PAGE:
Teachers of Caribbean School of Dancing – Standing Bridgette, left, Sade Flemming, Nancy Herrera, Carol Yip Choy and Cretia Lewis. Kneeling are Maria Davis, left, Anaïs Hinds and Isabelle Julien withTerry Springer at front.
Missing are Michelle Mose and Adrian Daniel. – Mark Lyndersay

“We reintroduced creative dance, hip-hop, contemporary dance, salsa, yoga, and then we introduced a choreography class for the senior students, which has been very successful, as they now realise they have the power to choreograph.”

The school still prepares students for the Royal Academy of Dance ballet exams and the Imperial Society of Teachers of Dancing modern, tap and jazz exams.

Another major change Wilson has been working on is creating more structure in marketing the school and expanding the management team. She said this let the teachers focus on teaching and being creative, while others can help with attracting students and getting the financing the school needs.

Senior teacher Carolyn Yip Choy, who has been teaching at CSD for almost 40 years, said it has been a rewarding experience. She began teaching there in 1984 after studying at the Royal Winnipeg Ballet School and teaching at the Royal Ballet School in the UK.

“I’ve seen students come out of their shells. Dancing helps our students with their discipline, focus and posture.

“All our past pupils have done well in whatever field they go into, whether it’s dancing professionally, law, teaching, whatever, and they come back and thank us for putting them on the right track in terms of being able to focus and being able to organise their time.”

She said performing in shows lets the students show their friends and family what they’ve learned, while preparing for the show and being backstage is a good experience for the children.

This is the first year Yip Choy is not choreographing for the Fantasy in Dance show. She and senior teacher Nancy Herrera are working backstage rather than side-stage directing the students.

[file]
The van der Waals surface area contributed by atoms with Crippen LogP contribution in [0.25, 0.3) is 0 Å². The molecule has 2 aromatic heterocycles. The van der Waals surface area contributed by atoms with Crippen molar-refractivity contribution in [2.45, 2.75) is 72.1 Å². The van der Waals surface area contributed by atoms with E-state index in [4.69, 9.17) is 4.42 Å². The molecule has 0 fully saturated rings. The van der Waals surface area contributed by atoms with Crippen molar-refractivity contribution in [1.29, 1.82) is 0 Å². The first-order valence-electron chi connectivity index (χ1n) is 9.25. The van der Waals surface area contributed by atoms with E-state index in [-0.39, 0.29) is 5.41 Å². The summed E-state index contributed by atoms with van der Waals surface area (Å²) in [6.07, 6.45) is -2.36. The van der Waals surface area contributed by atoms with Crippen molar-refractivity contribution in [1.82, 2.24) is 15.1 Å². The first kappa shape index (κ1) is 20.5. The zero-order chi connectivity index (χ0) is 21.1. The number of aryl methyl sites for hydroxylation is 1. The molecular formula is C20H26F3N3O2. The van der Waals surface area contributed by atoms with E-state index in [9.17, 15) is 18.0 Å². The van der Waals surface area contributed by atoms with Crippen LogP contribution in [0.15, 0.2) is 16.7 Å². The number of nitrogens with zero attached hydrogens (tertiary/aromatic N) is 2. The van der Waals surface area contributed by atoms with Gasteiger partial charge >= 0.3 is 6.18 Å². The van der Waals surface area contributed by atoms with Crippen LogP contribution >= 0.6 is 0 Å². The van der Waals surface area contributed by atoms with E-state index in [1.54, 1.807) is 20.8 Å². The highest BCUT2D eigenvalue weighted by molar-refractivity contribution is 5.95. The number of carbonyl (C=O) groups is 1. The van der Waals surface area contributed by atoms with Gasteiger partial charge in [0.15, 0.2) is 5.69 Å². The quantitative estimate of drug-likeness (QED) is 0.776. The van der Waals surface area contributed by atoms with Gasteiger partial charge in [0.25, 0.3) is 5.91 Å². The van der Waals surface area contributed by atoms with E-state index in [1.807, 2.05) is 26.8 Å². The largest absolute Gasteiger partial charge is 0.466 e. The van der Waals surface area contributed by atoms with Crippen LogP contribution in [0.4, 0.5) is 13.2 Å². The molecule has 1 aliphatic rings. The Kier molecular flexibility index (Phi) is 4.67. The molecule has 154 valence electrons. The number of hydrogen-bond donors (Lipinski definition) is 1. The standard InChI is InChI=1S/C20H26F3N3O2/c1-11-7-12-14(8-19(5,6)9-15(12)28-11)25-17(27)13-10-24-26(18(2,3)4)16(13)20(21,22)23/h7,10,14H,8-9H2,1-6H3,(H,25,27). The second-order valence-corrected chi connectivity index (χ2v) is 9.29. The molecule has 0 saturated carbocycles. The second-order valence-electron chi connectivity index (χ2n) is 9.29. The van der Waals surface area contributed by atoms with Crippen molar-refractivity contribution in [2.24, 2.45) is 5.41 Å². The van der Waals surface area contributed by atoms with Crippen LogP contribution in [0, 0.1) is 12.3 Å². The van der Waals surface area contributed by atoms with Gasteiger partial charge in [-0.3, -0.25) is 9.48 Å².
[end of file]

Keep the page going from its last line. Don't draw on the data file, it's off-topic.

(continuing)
“I don’t feel bad about it. It’s time for the younger teachers to do that work now, and it’s good to see them doing it, having taught many of them myself.”

Springer, an alumnus of the school, spent 28 years in Venezuela with the world-renowned Coreoarte, becoming the company’s artistic director in 2014. He returned in 2017 and began teaching at the CSD.

“I wanted to give back to the soil and the school that nurtured me. TT has a high standard in terms of training students, and the school was instrumental in my career. The students are disciplined and willing to learn, and there has been tremendous growth, especially over the last two years.

“People said it was impossible to teach dance online, but they would have to have second thoughts, as the students trained at home and did a full-blown show afterwards, so they were well trained. The teachers had to adapt to mirroring movements when teaching online, and the lack of proper floors meant we had to develop new exercises that would keep the strength and power in their legs. I think the students got stronger legs in the pandemic than in normal class.

“The number dropped, especially for younger children, but the senior students took full advantage of online training and were able to dance alone at home and improve themselves.”

He choreographed three pieces in the upcoming show: Somos Siete, We Don’t Talk About Bruno, and Zion’s Heart with the junior students.

Springer said he hoped policymakers would take a look at the fact that the school has been around for so long and give it the economic support it deserves.

“For a school to survive 65 years, it must be doing something for the culture. Many of the dancers from TT who go on to do well abroad come through CSD. Part of the objective of the school is to produce professional dancers, and that is why I’m happy to be on this staff.”

For more information on the Caribbean School of Dancing, go to https://www.caribbeanschoolofdancing.com